Rhode Island GMO Labeling Bill Delayed

By TIM FAULKNER/ecoRI News staff

Since its introduction to the American diet in 1992, genetically engineered food has raised countless questions. Proponents, including many scientists, say bioengineering helps feed the world and that there is no evidence that genetically modified food (GMO) is a health threat.

Critics say GMOs are already messing with the environment and, if unchecked, could create untold health consequences.

Government oversight of bioengineered food is mixed. In Europe, GMOs are heavily regulated and foods containing GMOs must be labeled. In the United States, GMOs lack independent testing, especially for long-term health effects, and have few restrictions. Certified organic food, however, does not contain GMOs.

Labeling efforts have largely failed. Most recently, California voters turned down a referendum to require GMO labeling. This year, the General Assembly introduced a bill (pdf) requiring GMO labeling in Rhode Island. A hearing set for March 27 has been postponed.

The bill's sponsor, Rep. Raymond Hull, D-Providence, said a hearing will take place in May so that a proponent of the bill can testify. If passed, GMO food and feed products sold in the state would need labels. The legislation hasn’t gained traction in recent years, or garnered much broad support from local environmental groups.

Nevertheless, there is a deep mistrust of the large agricultural corporations such as Monsanto and Dow that seem to be dominating the seed supply as well as the debate and research about GMO safety. Both companies have developed pesticide-resistant corn and soybean seeds that seem to have undergone little public scrutiny.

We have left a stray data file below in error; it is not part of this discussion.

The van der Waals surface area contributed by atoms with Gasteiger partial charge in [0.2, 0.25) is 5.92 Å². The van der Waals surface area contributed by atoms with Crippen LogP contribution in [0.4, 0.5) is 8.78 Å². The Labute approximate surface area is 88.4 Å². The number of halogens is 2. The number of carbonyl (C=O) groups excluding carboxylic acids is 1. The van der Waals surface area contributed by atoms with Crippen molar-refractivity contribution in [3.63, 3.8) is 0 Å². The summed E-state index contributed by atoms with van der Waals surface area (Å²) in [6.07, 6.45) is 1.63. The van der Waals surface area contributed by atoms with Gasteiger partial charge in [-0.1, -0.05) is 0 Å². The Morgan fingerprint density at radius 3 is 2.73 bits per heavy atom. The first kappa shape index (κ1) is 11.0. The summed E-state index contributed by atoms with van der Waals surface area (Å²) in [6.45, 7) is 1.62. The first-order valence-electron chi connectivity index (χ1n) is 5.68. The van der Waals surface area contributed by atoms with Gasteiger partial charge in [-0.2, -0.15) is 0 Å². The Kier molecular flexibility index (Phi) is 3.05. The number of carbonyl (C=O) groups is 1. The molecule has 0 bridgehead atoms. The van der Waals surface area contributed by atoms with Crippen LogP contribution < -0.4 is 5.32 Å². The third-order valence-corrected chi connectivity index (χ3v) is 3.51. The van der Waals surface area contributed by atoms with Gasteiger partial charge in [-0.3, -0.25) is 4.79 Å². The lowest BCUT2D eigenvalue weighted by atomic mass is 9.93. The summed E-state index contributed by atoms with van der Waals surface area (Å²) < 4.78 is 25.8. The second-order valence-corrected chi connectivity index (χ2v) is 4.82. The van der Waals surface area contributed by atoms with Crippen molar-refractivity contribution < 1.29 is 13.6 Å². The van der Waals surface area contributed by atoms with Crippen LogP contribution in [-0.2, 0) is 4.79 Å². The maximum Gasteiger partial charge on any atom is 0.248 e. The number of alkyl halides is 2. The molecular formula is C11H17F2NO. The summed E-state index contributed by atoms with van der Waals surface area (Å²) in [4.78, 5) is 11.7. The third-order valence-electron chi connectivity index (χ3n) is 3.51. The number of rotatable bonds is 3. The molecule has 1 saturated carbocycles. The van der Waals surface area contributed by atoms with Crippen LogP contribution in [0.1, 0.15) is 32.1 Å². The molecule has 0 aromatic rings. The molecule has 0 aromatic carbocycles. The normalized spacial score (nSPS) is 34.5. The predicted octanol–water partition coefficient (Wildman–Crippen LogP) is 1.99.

Liberty Goodwin, of the Providence-based Toxics Information Project, said large seed companies are more interested in profits than safety. “They say GMOs are safe. Many independent scientists have found serious health and environmental concerns. Who do you trust?” she asked.

Albert Kausch, professor of cell and molecular biology at the University of Rhode Island, said public skepticism is due to a lack of appreciation for bioscience. Most of the food we eat today, even non-GMO food, has been re-engineered by humans, he said. Bananas, corn and apples were all nearly inedible before humans combined them with other plants. GMOs simply increase crop yield, which is needed to sustain a rapidly growing global population with a limited supply of farmland, he said.

“Biotechnology is not a threat. Starvation is,” Kausch says in an online biology lecture. In the video, he promises students an A and $100 if they can find a peer-reviewed study that shows GMOs have harmed humans.

“I would propose that genetic modification is not a health threat,” Kausch says.

An educated consumer, he said during a recent phone interview, would appreciate the benefits of GMOs. But labeling food won’t enlighten shoppers, Kausch said. Instead a broader appreciation of biology is the best approach. “I don’t think a label is an adequate education. We need way more than that.”